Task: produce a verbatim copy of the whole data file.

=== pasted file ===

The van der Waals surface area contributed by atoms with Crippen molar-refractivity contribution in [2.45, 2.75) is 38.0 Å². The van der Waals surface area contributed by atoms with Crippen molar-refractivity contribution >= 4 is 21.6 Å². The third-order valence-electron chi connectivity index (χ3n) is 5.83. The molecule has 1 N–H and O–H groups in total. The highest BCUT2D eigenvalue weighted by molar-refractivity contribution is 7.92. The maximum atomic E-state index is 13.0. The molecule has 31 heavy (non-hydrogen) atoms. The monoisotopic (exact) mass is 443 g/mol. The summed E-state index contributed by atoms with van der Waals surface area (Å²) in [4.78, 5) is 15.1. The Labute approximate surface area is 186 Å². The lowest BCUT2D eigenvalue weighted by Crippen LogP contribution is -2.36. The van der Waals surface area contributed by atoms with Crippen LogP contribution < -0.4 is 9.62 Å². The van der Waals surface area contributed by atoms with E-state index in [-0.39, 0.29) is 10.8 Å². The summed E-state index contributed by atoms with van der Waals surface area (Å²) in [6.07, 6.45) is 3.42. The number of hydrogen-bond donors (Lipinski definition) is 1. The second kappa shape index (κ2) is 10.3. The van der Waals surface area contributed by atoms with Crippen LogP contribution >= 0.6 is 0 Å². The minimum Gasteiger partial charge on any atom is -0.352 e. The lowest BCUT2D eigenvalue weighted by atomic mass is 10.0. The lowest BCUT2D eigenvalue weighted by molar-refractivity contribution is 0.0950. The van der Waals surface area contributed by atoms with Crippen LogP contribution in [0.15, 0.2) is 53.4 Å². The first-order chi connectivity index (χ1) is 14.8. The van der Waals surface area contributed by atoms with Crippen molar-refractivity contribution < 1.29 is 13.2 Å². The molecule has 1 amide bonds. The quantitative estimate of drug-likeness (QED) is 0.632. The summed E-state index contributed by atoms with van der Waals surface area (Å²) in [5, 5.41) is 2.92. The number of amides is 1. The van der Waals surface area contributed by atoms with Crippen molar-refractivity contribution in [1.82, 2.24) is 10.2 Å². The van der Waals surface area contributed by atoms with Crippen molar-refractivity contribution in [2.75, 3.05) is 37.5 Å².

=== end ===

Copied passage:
The van der Waals surface area contributed by atoms with Crippen molar-refractivity contribution in [2.45, 2.75) is 38.0 Å². The van der Waals surface area contributed by atoms with Crippen molar-refractivity contribution >= 4 is 21.6 Å². The third-order valence-electron chi connectivity index (χ3n) is 5.83. The molecule has 1 N–H and O–H groups in total. The highest BCUT2D eigenvalue weighted by molar-refractivity contribution is 7.92. The maximum atomic E-state index is 13.0. The molecule has 31 heavy (non-hydrogen) atoms. The monoisotopic (exact) mass is 443 g/mol. The summed E-state index contributed by atoms with van der Waals surface area (Å²) in [4.78, 5) is 15.1. The Labute approximate surface area is 186 Å². The lowest BCUT2D eigenvalue weighted by Crippen LogP contribution is -2.36. The van der Waals surface area contributed by atoms with Crippen LogP contribution < -0.4 is 9.62 Å². The van der Waals surface area contributed by atoms with E-state index in [-0.39, 0.29) is 10.8 Å². The summed E-state index contributed by atoms with van der Waals surface area (Å²) in [6.07, 6.45) is 3.42. The number of hydrogen-bond donors (Lipinski definition) is 1. The second kappa shape index (κ2) is 10.3. The van der Waals surface area contributed by atoms with Crippen LogP contribution >= 0.6 is 0 Å². The minimum Gasteiger partial charge on any atom is -0.352 e. The lowest BCUT2D eigenvalue weighted by atomic mass is 10.0. The lowest BCUT2D eigenvalue weighted by molar-refractivity contribution is 0.0950. The van der Waals surface area contributed by atoms with Crippen LogP contribution in [0.15, 0.2) is 53.4 Å². The first-order chi connectivity index (χ1) is 14.8. The van der Waals surface area contributed by atoms with Crippen molar-refractivity contribution < 1.29 is 13.2 Å². The molecule has 1 amide bonds. The quantitative estimate of drug-likeness (QED) is 0.632. The summed E-state index contributed by atoms with van der Waals surface area (Å²) in [5, 5.41) is 2.92. The number of amides is 1. The van der Waals surface area contributed by atoms with Crippen molar-refractivity contribution in [1.82, 2.24) is 10.2 Å². The van der Waals surface area contributed by atoms with Crippen molar-refractivity contribution in [2.75, 3.05) is 37.5 Å².